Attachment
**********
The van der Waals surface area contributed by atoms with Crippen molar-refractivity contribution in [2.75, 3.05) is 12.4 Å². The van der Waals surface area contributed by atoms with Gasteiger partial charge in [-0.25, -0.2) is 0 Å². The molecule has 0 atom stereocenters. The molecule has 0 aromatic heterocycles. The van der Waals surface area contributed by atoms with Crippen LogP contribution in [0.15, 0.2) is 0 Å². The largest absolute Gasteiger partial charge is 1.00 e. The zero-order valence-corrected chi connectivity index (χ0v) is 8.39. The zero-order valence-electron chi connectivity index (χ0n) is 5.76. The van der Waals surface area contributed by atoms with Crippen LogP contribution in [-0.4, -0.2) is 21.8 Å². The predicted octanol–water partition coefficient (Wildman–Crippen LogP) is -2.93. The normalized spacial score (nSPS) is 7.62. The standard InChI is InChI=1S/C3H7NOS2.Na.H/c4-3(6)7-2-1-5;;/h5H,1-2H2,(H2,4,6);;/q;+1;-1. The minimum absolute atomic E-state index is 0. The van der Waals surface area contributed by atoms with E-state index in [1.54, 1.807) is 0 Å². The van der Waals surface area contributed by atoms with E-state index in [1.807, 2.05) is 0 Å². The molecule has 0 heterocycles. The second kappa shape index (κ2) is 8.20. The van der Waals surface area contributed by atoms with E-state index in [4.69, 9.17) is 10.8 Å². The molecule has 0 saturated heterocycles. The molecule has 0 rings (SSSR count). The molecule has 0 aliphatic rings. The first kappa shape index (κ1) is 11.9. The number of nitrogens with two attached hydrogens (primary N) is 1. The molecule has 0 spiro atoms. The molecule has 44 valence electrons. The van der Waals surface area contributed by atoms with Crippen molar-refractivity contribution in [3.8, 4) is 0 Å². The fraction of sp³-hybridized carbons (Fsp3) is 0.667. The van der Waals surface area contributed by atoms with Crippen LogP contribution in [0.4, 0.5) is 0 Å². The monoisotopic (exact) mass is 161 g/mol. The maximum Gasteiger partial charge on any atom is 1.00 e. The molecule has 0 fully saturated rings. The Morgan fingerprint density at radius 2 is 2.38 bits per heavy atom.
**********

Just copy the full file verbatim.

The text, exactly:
The van der Waals surface area contributed by atoms with Crippen molar-refractivity contribution in [2.75, 3.05) is 12.4 Å². The van der Waals surface area contributed by atoms with Gasteiger partial charge in [-0.25, -0.2) is 0 Å². The molecule has 0 atom stereocenters. The molecule has 0 aromatic heterocycles. The van der Waals surface area contributed by atoms with Crippen LogP contribution in [0.15, 0.2) is 0 Å². The largest absolute Gasteiger partial charge is 1.00 e. The zero-order valence-corrected chi connectivity index (χ0v) is 8.39. The zero-order valence-electron chi connectivity index (χ0n) is 5.76. The van der Waals surface area contributed by atoms with Crippen LogP contribution in [-0.4, -0.2) is 21.8 Å². The predicted octanol–water partition coefficient (Wildman–Crippen LogP) is -2.93. The normalized spacial score (nSPS) is 7.62. The standard InChI is InChI=1S/C3H7NOS2.Na.H/c4-3(6)7-2-1-5;;/h5H,1-2H2,(H2,4,6);;/q;+1;-1. The minimum absolute atomic E-state index is 0. The van der Waals surface area contributed by atoms with E-state index in [1.54, 1.807) is 0 Å². The van der Waals surface area contributed by atoms with E-state index in [1.807, 2.05) is 0 Å². The molecule has 0 heterocycles. The second kappa shape index (κ2) is 8.20. The van der Waals surface area contributed by atoms with E-state index in [4.69, 9.17) is 10.8 Å². The molecule has 0 saturated heterocycles. The molecule has 0 rings (SSSR count). The molecule has 0 aliphatic rings. The first kappa shape index (κ1) is 11.9. The number of nitrogens with two attached hydrogens (primary N) is 1. The molecule has 0 spiro atoms. The molecule has 44 valence electrons. The van der Waals surface area contributed by atoms with Crippen molar-refractivity contribution in [3.8, 4) is 0 Å². The fraction of sp³-hybridized carbons (Fsp3) is 0.667. The van der Waals surface area contributed by atoms with Crippen LogP contribution in [0.4, 0.5) is 0 Å². The monoisotopic (exact) mass is 161 g/mol. The maximum Gasteiger partial charge on any atom is 1.00 e. The molecule has 0 fully saturated rings. The Morgan fingerprint density at radius 2 is 2.38 bits per heavy atom.